Lines: Inspired by a Cold Interview with an Abolitionist

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Lines: Inspired by a Cold Interview with an Abolitionist


Oh! dreadful, crushing thought, that grinds itself
Into the soul of him, who knows and feels,
He bears a name, whose mention will debar
Him from all right. It indicates no crime--
Fixes upon the soul no stain of sin,
And from the exalted character of man,
Takes not an attribute; yet, he who wears
This name upon his forehead, is despised;
And is cast out, and scorned, and trampled on,
As though he were a reptile in the dust.

What though as heart as generous, and as warm
As fills an angel's bosom, may be his!
What though Apollo's faultless God-like form
Encase a soul as perfect as its mould!
What though his mind be limitless, and stored
With all the wealth of science, and of lore!
Burning upon his soul, are found the words--
I AM A NEGRO! and his heart wells up
Its deep emotions, till its fertile fields
Are deluged with the gall of bitterness,
That overfloweth from its channels deep.

Oh! who can paint the anguish that must dwell,
In a proud soul, divine in its creation,
In its broad comprehension, and aspirings;
Chained down unto a mote!

How it must writhe

With agony, so far exceding death's,

That 'tis beyond compare!

It's groans, unutterably deep and full
Of intense misery, would rend a rock,
Had it but ears to hear.

It aught could wring

Tears, from the happy eyes of angels kind, Methinks this sight would.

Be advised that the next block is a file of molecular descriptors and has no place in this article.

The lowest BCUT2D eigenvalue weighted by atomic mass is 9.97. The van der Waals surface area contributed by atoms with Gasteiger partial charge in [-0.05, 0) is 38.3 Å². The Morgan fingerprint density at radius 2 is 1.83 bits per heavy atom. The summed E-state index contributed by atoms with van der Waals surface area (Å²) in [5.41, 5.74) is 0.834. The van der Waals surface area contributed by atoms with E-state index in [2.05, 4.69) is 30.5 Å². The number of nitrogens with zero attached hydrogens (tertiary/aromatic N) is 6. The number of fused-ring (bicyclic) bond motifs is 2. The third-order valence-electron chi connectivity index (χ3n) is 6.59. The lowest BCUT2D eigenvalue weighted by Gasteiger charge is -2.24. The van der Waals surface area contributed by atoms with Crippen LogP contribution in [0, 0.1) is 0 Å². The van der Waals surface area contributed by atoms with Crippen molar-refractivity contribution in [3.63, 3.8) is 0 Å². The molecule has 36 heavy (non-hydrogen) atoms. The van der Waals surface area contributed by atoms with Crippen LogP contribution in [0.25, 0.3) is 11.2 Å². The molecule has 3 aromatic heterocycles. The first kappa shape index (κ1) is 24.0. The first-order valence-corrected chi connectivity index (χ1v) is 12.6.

How my heart has thrilled

To think that God is just; that He who bade
Man "love thy brother as thou dost thyself,"
Will Judge with impartiality all kind,
And unto merit, give its own reward,
Without regard to whether its possessor,
Be black or white, a negro or Circassian.

He gave predominence to none, but said--
Who was himself predominant o'er all--
According to your works, shall ye be judged.
Now look unto your works, ye arbitrators,--
Usurpers of God-given sacred rights!
Who in the name of honesty have robbed,
And in the name of freedom, have enslaved;
In God's name have wrought your iniquity,
And sloughed the soul ye feign'd to be upraising.
Look to your works! a day of reckoning comes,
When mysteries and wrongs shall be unveiled.
Aye look! and quick repair thy breaches,
Quick repair or amend, what then thou would'st not have undone.

A dark array will else comfort you there,
Of not brows only; there will be accounts
Of outrages upon God's image done;
Of wrongs upon the Son's beloved "brother,"
Presumptuous creature! that doth rear thyself
'Bove thy Creator; that doth lift thyself
Above thy fellow; that hath dared to bind
In dust thy brother; nor stopped even there;
But placed thy rigerous foot upon his neck,
Crushed out his inner life, obscured the light
Of intellect, that burned within his brain.

Look to thy works! search well their records,
And by amendment blot out past misdeeds,
That else will glare terrific and distinct,
To light thy guilty soul to its deserts.
Look to thy works! while yet it is to-day!
There comes a night, whose darkness will forbid
What thou would'st fain do, when 'tis all too late.
Night unto the evil--day unto the good--
The time of retribution and reward.


Miss A.E. Chancellor


2:2, pp. 59-61




Miss A.E. Chancellor, “Lines: Inspired by a Cold Interview with an Abolitionist,” Periodical Poets, accessed May 18, 2024,


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